Sessional Committee on Environment and Sustainable Development Written Submissions Received Volume 2 Issues associated with the progressive entry into the Northern Territory of Cane Toads October 2003
Tabled Paper 1123
Tabled Papers for 9th Assembly 2001 - 2005; Tabled Papers; ParliamentNT
Tabled by Delia Lawrie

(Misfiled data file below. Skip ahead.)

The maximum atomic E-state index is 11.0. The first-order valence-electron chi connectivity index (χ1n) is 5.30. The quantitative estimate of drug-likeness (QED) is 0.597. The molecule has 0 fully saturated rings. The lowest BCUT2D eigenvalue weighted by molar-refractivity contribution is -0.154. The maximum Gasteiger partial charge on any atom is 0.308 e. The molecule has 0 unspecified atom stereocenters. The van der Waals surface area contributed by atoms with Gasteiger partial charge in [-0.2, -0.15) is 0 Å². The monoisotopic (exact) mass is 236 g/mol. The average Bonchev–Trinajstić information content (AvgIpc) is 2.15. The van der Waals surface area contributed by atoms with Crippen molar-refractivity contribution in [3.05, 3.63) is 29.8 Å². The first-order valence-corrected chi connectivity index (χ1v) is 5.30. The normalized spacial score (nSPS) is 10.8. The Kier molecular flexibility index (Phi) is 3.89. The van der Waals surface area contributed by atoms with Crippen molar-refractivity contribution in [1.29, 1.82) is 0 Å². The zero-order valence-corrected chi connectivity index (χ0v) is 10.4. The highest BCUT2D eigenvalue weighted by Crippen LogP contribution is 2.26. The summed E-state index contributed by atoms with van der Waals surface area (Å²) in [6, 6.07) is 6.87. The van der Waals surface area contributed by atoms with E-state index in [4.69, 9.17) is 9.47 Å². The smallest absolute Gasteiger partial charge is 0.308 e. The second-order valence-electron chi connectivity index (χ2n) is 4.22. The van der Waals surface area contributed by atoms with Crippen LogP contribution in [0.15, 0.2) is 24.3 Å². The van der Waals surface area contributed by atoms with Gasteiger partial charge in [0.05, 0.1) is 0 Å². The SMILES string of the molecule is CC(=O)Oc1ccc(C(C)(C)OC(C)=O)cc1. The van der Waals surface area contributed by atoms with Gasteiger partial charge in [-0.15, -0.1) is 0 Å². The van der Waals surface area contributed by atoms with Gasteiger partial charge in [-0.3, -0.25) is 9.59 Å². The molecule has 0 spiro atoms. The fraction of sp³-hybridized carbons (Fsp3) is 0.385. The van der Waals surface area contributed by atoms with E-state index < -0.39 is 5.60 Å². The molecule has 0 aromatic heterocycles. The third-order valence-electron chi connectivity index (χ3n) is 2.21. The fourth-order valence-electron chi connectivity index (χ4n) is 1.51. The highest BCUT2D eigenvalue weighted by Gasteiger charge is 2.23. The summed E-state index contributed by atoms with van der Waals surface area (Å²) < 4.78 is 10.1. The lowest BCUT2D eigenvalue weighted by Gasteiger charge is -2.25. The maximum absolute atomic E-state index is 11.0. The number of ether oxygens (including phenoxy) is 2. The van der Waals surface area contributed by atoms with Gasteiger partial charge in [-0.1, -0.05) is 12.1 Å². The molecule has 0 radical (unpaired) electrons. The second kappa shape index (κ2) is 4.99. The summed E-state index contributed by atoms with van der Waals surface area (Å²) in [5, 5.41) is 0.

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Written Submissions Darwin City Council Volume 2 Cane Toad Inquiry Report 57 SUBMISSION NO. 6 Darwin City Council Mr David Thiele, Operations Engineer and Mr Brendan Dowd, Director Technical Services REPORT TO CHIEF OFFICERS GROUP FROM DIRECTOR TECHNICAL Report No. 02TS0264DT:cs CANE TOADS Synopsis This report provides an overview on how other Councils within Australia deal (or don't deal) with the cane toad problem and recommends that Council liaise with NT National Parks and produce Information sheets regarding Issues associated with cane toads. General There is surprisingly little information available on the practical management of the cane toad problem by Councils. The CSIRO is conducting research into the biological control of cane toads but liaise little to offer in terms of local management, The Queensland Museum appears to be an authority on the subject but mainly deals with distribution and differentiation from local species. Individual Councils in areas where the cane toad has been living for over 60 years such as Cairns City Council do not recognise cane toads as a problem, just a fact of life. More recently, invaded Councils on the east coast, such as Byron Bay, also do not actively seek to manage the issues as their residents appear to be resigned to the inevitability of the migration. The National Parks in NSW seek to control isolated breakouts of the toad rattier than trying to stop the natural front. In Katherine, which was invaded about 12 months ago, they have not received any complaints or queries from residents and only one enquiry from a sweeping contractor who had environmental concerns about washing his machine out. The Problems The most obvious problem is road kill. The toads initially smell, make a mess and attract flies. After a short time they just become hard, flat, black marks on the road not conducive to revealing They will take over short grassed areas especially leading up to waterways but they do not like thick reeds and rushes. They can kill native wildlife if eaten will take over habitat and are a potential threat to pets such as cats and dogs. They will eat pet food left out for animals and the cooler months they will shelter under timbers, sheets of iron etc. Response to the Problem Generally, Councils around the country are doing little about the issues. They generally refer all problems to the local Parks and Wildlife Department. In some areas, such as Lismore, the local Environment Centre run an annual Cane Toad